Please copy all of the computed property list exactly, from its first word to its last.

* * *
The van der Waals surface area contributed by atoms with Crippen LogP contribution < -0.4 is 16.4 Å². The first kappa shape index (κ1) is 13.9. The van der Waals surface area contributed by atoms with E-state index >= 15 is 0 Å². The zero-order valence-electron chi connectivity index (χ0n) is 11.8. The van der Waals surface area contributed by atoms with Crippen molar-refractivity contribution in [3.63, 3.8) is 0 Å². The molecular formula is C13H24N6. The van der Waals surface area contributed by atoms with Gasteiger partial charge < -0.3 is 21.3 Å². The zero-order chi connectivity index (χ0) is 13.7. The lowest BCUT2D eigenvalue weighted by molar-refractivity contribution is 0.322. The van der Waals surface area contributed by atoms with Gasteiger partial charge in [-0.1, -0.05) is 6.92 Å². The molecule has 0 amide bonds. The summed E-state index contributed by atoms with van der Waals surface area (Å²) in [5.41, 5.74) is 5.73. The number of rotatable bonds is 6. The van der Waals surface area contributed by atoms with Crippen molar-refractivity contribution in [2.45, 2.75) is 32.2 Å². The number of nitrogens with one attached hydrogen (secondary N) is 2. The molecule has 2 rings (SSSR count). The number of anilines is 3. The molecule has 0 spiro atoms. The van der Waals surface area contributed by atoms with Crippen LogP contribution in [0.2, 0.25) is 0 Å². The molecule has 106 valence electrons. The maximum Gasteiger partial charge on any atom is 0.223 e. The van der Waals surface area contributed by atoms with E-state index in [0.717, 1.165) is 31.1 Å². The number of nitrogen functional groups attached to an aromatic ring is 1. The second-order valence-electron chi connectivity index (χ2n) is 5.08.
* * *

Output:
The van der Waals surface area contributed by atoms with Crippen LogP contribution < -0.4 is 16.4 Å². The first kappa shape index (κ1) is 13.9. The van der Waals surface area contributed by atoms with E-state index >= 15 is 0 Å². The zero-order valence-electron chi connectivity index (χ0n) is 11.8. The van der Waals surface area contributed by atoms with Crippen molar-refractivity contribution in [3.63, 3.8) is 0 Å². The molecular formula is C13H24N6. The van der Waals surface area contributed by atoms with Gasteiger partial charge < -0.3 is 21.3 Å². The zero-order chi connectivity index (χ0) is 13.7. The lowest BCUT2D eigenvalue weighted by molar-refractivity contribution is 0.322. The van der Waals surface area contributed by atoms with Gasteiger partial charge in [-0.1, -0.05) is 6.92 Å². The molecule has 0 amide bonds. The summed E-state index contributed by atoms with van der Waals surface area (Å²) in [5.41, 5.74) is 5.73. The number of rotatable bonds is 6. The van der Waals surface area contributed by atoms with Crippen molar-refractivity contribution in [2.45, 2.75) is 32.2 Å². The number of nitrogens with one attached hydrogen (secondary N) is 2. The molecule has 2 rings (SSSR count). The number of anilines is 3. The molecule has 0 spiro atoms. The van der Waals surface area contributed by atoms with Crippen LogP contribution in [0.2, 0.25) is 0 Å². The molecule has 106 valence electrons. The maximum Gasteiger partial charge on any atom is 0.223 e. The van der Waals surface area contributed by atoms with E-state index in [0.717, 1.165) is 31.1 Å². The number of nitrogen functional groups attached to an aromatic ring is 1. The second-order valence-electron chi connectivity index (χ2n) is 5.08.